Free-agent disappointment leaves Ravens with big hole on defensive line | COMMENTARY

One morning in early April of 1997 former Ravens owner Art Modell slowly walked into the media room of the team’s old training facility. It took him seemingly forever to move about 20 yards as if he had just heard terrible news about his best friend.

Modell’s face was red with embarrassment and anger. Without looking up, he explained that there would be no news conference because former Dallas Cowboys safety Brock Marion had failed his physical.


One day later, Marion re-signed with his old team.

Current Ravens general manager Eric DeCosta had one of those moments Friday morning, but he should have learned from the Modell moment.


The Ravens had an agreement in principle with former Los Angeles Rams defensive end Michael Brockers for three years worth $30 million but the two sides couldn’t finalize the deal because of a left ankle injury Brockers suffered in the final game of the 2019 season.

So Brockers is now back with the Rams leaving DeCosta, the Ravens second-year general manager, with the first black mark on his record.

DeCosta can’t be totally blamed because this is the sign of the times created by the coronavirus pandemic where team doctors can’t immediately examine free agents because players can’t come to the facility for physicals.

But DeCosta can’t be totally exonerated, either, for the big hole left in the Ravens defensive line.

Along with recently signed defensive end Calais Campbell, Brockers, 29, had seemed to turn a weakness into a major strength and given the Ravens one of the best defensive lines in the NFL.

With Brockers and Campbell they had versatility, two players who were both strong against the pass and run, and could collapse a pocket in the middle. Both were durable and Brockers had played in 57 straight games.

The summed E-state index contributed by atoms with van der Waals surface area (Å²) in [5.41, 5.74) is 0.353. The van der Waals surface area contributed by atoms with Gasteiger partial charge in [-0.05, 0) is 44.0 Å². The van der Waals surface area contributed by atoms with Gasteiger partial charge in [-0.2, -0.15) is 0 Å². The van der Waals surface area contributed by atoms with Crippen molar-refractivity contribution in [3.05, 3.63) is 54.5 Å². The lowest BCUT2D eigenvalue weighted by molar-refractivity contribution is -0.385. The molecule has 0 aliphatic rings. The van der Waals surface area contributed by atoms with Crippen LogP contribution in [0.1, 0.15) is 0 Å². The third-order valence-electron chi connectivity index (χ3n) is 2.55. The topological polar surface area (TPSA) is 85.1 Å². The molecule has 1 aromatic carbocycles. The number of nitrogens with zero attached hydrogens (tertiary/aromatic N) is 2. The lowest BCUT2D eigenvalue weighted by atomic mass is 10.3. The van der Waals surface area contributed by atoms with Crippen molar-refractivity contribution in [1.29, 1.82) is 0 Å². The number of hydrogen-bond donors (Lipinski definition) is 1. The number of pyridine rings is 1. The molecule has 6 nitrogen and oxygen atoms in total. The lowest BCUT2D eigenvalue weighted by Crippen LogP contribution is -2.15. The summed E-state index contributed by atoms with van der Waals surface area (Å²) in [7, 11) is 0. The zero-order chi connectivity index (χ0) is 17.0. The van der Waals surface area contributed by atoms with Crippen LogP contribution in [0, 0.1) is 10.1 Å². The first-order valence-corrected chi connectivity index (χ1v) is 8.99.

Now, the Ravens’ three starters on the line are nose guard Brandon Williams, Campbell and second-year player Daylon Mack as Brockers’ replacement. The Tennessee Titans, Buffalo Bills and Kansas City Chiefs won’t fear this group as much, especially without a proven middle linebacker.

Mack, inactive for eight of the first nine games, played in only one game last season and had no tackles.

So, where did the depth go?

That’s where DeCosta comes in. Brockers was brought in to replace Michael Pierce, who signed with the Minnesota Vikings. After the Brockers agreement, the Ravens traded another starting end, Chris Wormley, to the Pittsburgh Steelers.

The question is why the Ravens were in such a rush to do that deal. They knew Brockers had the ankle injury. So why didn’t they hold onto Wormley a little longer? It’s not as if Wormley was the next J.J. Watt but he was better than Mack.

There are some questions that DeCosta needs to answer but he can’t at this time because there is a team or league imposed “gag” rule. Shhh, no questions please.


But you’d figure DeCosta would have learned from the Marion episode. He was an area scout with the team then. And then there was the time in March of 2018 when wide receiver Ryan Grant failed a physical due to an ankle injury and his four-year, $29 million agreement was terminated.

Back then, DeCosta was with the Ravens as an assistant general manager working under then general manager Ozzie Newsome.

This makes you wonder if Brockers played the Ravens. While he was waiting to be cleared by an independent doctor or waiting for new terms of a deal from the Ravens, the Rams were in his ear offering more money. Brockers reportedly signed with the Rams for three years and $31.5 million.

Now, he is probably somewhere in California while the Ravens are left in Baltimore cleaning up the mess. They now have another need to address in the draft. Besides finding an inside linebacker, receiver, edge rusher, interior offensive linemen and a return specialist, add defensive end to the list.

A team that had filled some holes now has another big one.

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